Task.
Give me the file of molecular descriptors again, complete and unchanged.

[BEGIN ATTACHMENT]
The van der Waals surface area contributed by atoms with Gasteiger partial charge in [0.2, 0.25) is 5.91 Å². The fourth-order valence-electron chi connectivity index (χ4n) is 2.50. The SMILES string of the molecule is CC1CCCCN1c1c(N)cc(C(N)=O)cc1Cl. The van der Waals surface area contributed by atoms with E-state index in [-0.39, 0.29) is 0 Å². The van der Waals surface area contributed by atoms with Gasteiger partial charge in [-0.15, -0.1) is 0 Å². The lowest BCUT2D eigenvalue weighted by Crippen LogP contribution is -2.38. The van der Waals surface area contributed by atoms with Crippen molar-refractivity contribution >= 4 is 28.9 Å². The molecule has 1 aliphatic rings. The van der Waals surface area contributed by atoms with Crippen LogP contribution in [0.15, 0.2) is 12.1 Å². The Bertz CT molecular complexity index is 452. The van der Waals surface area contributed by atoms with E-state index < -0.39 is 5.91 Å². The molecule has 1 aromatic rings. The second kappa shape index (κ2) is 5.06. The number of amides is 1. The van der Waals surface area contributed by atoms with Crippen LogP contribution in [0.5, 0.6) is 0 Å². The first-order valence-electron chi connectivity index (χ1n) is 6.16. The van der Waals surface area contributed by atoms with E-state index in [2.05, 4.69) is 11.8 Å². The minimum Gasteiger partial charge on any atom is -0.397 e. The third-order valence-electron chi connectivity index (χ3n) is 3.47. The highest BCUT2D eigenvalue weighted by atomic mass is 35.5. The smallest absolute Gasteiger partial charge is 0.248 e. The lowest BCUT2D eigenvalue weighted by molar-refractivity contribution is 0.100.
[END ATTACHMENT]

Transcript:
The van der Waals surface area contributed by atoms with Gasteiger partial charge in [0.2, 0.25) is 5.91 Å². The fourth-order valence-electron chi connectivity index (χ4n) is 2.50. The SMILES string of the molecule is CC1CCCCN1c1c(N)cc(C(N)=O)cc1Cl. The van der Waals surface area contributed by atoms with E-state index in [-0.39, 0.29) is 0 Å². The van der Waals surface area contributed by atoms with Gasteiger partial charge in [-0.15, -0.1) is 0 Å². The lowest BCUT2D eigenvalue weighted by Crippen LogP contribution is -2.38. The van der Waals surface area contributed by atoms with Crippen molar-refractivity contribution >= 4 is 28.9 Å². The molecule has 1 aliphatic rings. The van der Waals surface area contributed by atoms with Crippen LogP contribution in [0.15, 0.2) is 12.1 Å². The Bertz CT molecular complexity index is 452. The van der Waals surface area contributed by atoms with E-state index < -0.39 is 5.91 Å². The molecule has 1 aromatic rings. The second kappa shape index (κ2) is 5.06. The number of amides is 1. The van der Waals surface area contributed by atoms with Crippen LogP contribution in [0.5, 0.6) is 0 Å². The first-order valence-electron chi connectivity index (χ1n) is 6.16. The van der Waals surface area contributed by atoms with E-state index in [2.05, 4.69) is 11.8 Å². The minimum Gasteiger partial charge on any atom is -0.397 e. The third-order valence-electron chi connectivity index (χ3n) is 3.47. The highest BCUT2D eigenvalue weighted by atomic mass is 35.5. The smallest absolute Gasteiger partial charge is 0.248 e. The lowest BCUT2D eigenvalue weighted by molar-refractivity contribution is 0.100.